Breach of contract

The Court held that Merit breached the SPA, as Merit was aware of significant regulatory issues as of the Closing and had the opportunity to disclose these issues but instead "elected to conceal the non-compliances, and obfuscate with half-truths."5 The Court held that the "opaque language" used by Merit did not constitute proper disclosure of the regulatory issues under the SPA.6

Under Section 4.1 of the SPA, Merit represented and warranted that the Transaction Assets complied with all relevant regulations, and Merit would be liable under the SPA for breaching the warranties unless it accurately and specifically disclosed any regulatory issues in Schedule D. Merit's liability therefore hinged on its disclosure in Schedule D, where Merit had disclosed "potential" instances of non-compliance relating to pipelines, facilities, D-13 and SCVFs. The Court interpreted the word "potential" using its plain and ordinary meaning, examining its use in a commercial context, and finding that the term was not ambiguous. In the context of the SPA and the factual matrix, the Court determined that "potential" instances of non-compliance signified "possible but not yet extant" instances of non-compliance.7 The Court held that Merit's use of the word "potential" was deliberately future-facing to shield Merit from providing specific instances of non-compliance.8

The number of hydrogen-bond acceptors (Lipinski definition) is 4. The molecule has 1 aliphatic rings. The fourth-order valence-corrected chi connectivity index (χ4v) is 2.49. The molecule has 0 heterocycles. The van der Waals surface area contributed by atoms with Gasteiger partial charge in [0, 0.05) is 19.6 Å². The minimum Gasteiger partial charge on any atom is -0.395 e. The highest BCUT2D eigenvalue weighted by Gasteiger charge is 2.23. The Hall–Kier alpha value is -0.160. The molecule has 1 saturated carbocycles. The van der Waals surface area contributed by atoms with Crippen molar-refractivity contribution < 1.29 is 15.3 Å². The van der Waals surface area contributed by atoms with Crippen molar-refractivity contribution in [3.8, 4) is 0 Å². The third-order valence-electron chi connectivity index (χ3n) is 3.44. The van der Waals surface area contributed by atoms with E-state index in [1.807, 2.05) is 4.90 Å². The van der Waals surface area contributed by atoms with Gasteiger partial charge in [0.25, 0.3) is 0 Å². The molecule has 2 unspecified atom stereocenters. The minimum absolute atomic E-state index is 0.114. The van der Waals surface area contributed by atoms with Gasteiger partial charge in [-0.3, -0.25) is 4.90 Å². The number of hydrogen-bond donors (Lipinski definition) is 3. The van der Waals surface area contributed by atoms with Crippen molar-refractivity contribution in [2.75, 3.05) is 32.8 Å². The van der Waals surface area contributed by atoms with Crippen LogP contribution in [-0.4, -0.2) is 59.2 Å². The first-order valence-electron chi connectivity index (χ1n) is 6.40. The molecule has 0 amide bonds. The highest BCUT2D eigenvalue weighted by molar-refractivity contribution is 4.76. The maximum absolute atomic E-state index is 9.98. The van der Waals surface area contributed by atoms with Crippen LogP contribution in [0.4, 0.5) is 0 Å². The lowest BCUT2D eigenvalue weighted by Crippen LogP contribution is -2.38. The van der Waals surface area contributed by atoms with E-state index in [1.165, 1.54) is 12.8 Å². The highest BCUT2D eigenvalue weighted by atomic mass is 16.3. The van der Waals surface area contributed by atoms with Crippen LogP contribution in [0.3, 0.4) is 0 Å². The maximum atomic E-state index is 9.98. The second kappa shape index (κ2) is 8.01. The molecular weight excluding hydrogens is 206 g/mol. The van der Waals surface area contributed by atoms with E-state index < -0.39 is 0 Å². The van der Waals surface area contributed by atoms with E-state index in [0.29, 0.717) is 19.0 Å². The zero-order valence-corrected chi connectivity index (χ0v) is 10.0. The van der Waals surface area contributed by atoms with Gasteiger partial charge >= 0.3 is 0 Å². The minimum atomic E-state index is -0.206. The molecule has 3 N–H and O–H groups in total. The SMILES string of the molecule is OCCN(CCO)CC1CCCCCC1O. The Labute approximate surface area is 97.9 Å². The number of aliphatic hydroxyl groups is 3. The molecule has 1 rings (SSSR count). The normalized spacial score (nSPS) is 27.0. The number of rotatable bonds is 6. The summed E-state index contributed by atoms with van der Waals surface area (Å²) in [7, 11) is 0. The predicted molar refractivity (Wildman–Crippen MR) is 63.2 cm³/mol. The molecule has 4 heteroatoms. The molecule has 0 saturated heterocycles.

Merit's purported disclosure in Schedule D breached the SPA because Merit only disclosed "potential" (not yet extant) issues when in fact there were both present and historical regulatory issues, including hundreds of non-compliant wells and more than 40 possible SCVFs. Moreover, Merit's disclosure in Schedule D also contained false representations, such as Merit's statement that "compliance efforts [in relation to pipelines were] largely completed" which was wholly inconsistent with the reality that 90% of OpCo's active pipelines were improperly licensed, OpCo had not applied to the regulator for an amendment, and that the cost of achieving compliance would be significant.9

Deceit / fraudulent misrepresentations